Researchers Find Friedereich Ataxia Gene is Prone to Chromosome Fragility

Researchers Find Friedereich Ataxia Gene is Prone to Chromosome Fragility

In a research study titled “Evidence for chromosome fragility at the frataxin locus in Friedreich ataxia“, published in the journal Mutation Research/Fundamental and Molecular Mechanisms of Mutagenesisresearchers discovered that the region of chromosome 9 that contains the Frataxin (FXN) locus is particularly fragile and prone to revisions.

Friedereich’s ataxia (FA) is an autosomal recessive disease that is involved with a number of related conditions, such as fragile-X syndrome, although FA involves a triplet repeat of GAA/TTC on the ninth chromosome and fragile-X syndrome is linked to a CGG/CCG triplet expansion on the X-chromosome. What these two diseases have in common is that they involve expansion of three nucleotides on the affected gene.  According to this novel study, the gene involved in FA, frataxin (FXN) is also fragile just like the one in fragile X syndrome.

The researchers found that, in FA not only is there a GAA/TTC expansion tract on the ninth chromosome, but this area is also more prone to become broken similar to what is seen in fragile X syndrome. This chromosome fragility involves gaps in the chromosome at the level of the frataxin gene and the presence of high frequency loss of at least one copy of the affected genetic material as a result of folate stress. The results demonstrated that the specific FXN region in chromosome 9 is naturally prone to breakage and nucleotide rearrangements, similar to what happens in fragile X syndrome.  The area shows many chromosomal abnormalities when the cell is in the presence of an ATM kinase inhibitor (highly selective small molecules), which is completely consistent with site fragility.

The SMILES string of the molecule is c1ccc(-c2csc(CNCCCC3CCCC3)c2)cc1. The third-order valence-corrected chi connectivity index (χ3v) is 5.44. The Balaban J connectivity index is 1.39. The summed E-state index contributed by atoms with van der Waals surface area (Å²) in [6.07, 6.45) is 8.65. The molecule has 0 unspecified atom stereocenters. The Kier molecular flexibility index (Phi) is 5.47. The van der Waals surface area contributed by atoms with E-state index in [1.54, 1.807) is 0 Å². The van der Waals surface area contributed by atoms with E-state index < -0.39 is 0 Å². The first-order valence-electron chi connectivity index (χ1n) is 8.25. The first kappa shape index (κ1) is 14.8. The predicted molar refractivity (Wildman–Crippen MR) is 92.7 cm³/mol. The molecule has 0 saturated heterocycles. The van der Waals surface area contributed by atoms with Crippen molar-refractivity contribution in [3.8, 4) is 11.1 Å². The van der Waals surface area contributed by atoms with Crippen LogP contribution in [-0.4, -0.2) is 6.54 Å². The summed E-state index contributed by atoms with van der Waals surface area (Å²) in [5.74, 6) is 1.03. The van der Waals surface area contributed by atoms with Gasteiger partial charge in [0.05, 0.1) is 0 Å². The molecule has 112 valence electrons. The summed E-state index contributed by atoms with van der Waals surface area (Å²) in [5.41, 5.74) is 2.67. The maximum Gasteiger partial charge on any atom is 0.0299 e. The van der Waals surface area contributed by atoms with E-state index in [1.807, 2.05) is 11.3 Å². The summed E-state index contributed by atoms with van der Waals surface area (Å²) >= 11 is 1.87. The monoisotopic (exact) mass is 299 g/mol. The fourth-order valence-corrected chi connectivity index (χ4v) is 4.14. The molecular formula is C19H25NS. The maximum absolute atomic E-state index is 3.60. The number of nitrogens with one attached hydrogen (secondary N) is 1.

These new insights into the genetic profile and molecular pathways underlying FA will surely be of great importance for the development of future targeted therapies to treat or even cure this severe condition.

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In a recently published paper entitled “BNIP-H Recruits the Cholinergic Machinery to Neurite Terminals to Promote Acetylcholine Signaling and Neuritogenesis“, published in the Developmental Cell journal a team of international researchers identified an ataxia-related protein that regulates the growth of neurons by transporting key metabolic enzymes to the extremities of these cells.

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